Tom Stemberg, the Staples founder turned venture capitalist, has over the years given tens of thousands of dollars to support candidates for local and statewide offices. Not this year.
The best he can do for his man, Republican gubernatorial candidate Charlie Baker, is a bumper sticker on his Acura MDX.
“The law is ridiculous,” said Stemberg, who gave Baker the maximum contribution of $500 in 2009 and 2010, during his first run for the top office in Massachusetts.
What Stemberg is talking about is a Securities and Exchange Commission rule designed to reduce “pay to play” — using campaign contributions to influence the awarding of lucrative government contracts, such as those to manage public pensions. The 2011 rule restricts financial service firms’ giving to municipal office holders and candidates.
But many companies, from mutual fund managers to private equity firms, have simply banned political donations or created so many obstacles for employees (such as preapprovals) it has had the same effect.
“It’s much easier to outright ban contributions than to worry what is and isn’t permitted under the rules,” said Stefan Passantino, a Washington lawyer who advises companies and candidates and blogs on the topic. “It’s a great source of frustration for candidates.”
Consider the penalties, and you’ll understand why companies don’t think it’s worth the risk. If certain employees violate the pay-to-play rule, the firm is put into a “timeout” box and can’t receive money for services to that government entity for two years.
Local campaigns are for the first time feeling the full impact of the SEC regulation. Employees in the financial industry are typically prolific donors, but these days some fund-raisers are avoiding folks in this sector because they know the answer will be no.
Political types say that’s one reason why business seemed to be on the sidelines of last year’s Boston mayoral race.
“The pay-to-play rule definitely put a wet blanket on fund-raising,” said Rob Gray, the longtime Republican political operative who advised Baker in 2010.
Just take a look at what’s happened at Bain Capital, the private equity firm Mitt Romney founded. From January 2009 through February 2010, Bain employees gave over $80,000 to state and municipal races, according to a state database. In a comparable period over this election cycle, contributions totaled $100. In the similar period, Fidelity workers pulled back from about $65,000 to about $40,000.
Perhaps no one stands to suffer more than Steve Grossman, who is running for governor. In his current job as state treasurer, the Democrat oversees the Massachusetts pension fund and works with financial firms.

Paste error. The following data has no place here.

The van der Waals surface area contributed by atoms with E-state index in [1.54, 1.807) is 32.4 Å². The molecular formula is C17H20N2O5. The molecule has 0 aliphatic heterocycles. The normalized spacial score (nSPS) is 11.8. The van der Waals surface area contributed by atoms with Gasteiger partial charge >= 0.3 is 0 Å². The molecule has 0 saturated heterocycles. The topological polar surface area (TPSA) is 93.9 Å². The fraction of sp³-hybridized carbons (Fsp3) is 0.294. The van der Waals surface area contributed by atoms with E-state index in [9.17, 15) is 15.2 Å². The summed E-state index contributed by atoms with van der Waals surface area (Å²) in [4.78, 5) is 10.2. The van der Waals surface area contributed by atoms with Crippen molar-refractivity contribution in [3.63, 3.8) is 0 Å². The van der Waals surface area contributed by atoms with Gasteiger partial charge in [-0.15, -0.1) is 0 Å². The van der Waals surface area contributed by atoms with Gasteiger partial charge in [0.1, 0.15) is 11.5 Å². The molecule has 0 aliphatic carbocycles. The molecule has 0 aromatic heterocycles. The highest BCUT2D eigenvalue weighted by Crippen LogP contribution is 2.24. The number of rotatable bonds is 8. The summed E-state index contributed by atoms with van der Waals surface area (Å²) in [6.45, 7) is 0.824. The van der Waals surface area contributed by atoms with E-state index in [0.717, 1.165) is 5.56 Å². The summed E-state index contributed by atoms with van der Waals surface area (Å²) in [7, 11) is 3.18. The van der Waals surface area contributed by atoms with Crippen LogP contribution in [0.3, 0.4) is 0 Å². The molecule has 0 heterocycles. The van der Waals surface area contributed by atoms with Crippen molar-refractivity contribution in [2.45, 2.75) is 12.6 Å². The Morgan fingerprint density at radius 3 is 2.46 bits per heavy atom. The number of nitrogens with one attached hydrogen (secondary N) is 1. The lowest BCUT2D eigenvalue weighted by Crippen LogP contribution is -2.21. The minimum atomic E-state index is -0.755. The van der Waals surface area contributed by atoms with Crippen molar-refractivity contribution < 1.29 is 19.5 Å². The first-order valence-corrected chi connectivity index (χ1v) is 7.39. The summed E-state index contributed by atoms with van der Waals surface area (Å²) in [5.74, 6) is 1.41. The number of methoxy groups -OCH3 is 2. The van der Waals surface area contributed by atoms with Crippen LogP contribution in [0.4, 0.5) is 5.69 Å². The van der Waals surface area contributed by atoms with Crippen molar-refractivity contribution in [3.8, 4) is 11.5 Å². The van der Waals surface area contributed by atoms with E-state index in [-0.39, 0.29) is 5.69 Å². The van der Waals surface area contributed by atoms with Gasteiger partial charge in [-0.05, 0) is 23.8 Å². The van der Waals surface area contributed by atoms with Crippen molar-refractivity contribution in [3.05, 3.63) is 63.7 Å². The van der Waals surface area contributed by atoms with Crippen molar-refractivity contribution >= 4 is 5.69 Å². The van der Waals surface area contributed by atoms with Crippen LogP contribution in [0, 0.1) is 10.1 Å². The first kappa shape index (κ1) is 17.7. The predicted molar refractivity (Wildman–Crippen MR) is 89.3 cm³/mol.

Grossman called the rule “the right thing to do” to win public confidence in the political process. His camp started to notice financial firms cutting back at the end of his 2010 treasurer campaign, when the SEC said it would put pay-to-play rules in place. It’s meant casting a wider net for donations and tapping other networks, such as young professionals and environmentalists. So far, the strategy is working for the savvy fund-raiser: He has $1 million in cash on hand, more than any other candidate.
The issue has been a thorny one for General Catalyst, the Cambridge venture capital firm where one of its own, Baker, is running for governor. Can you imagine his colleagues not being able to give to the campaign?
The firm, in a statement, said it made a “conscious decision” to allow employees to give in Massachusetts races, because of the number of employees here and the firm’s “deep relationships and interest in the local community.”
To avoid conflicts with the pay-to-play rules, General Catalyst won’t pursue investments from Massachusetts government agencies or public pension plans.
Yes, you read that right. A firm putting employees’ constitutional rights over profits.
Stemberg believes the SEC has crossed a line and should refine its rules. “I would not be giving to curry favor with Charlie Baker to get pension money,” he said. “I love Charlie Baker. I’ve known him since he was a high school senior.”
But Stemberg, now at Highland Capital Partners, admits he was a frustrated donor even before the SEC got involved — most of the candidates he supported haven’t won.
“That’s the life of a Republican in Massachusetts,” he said.
Of politics and profits, the SEC is just following the money.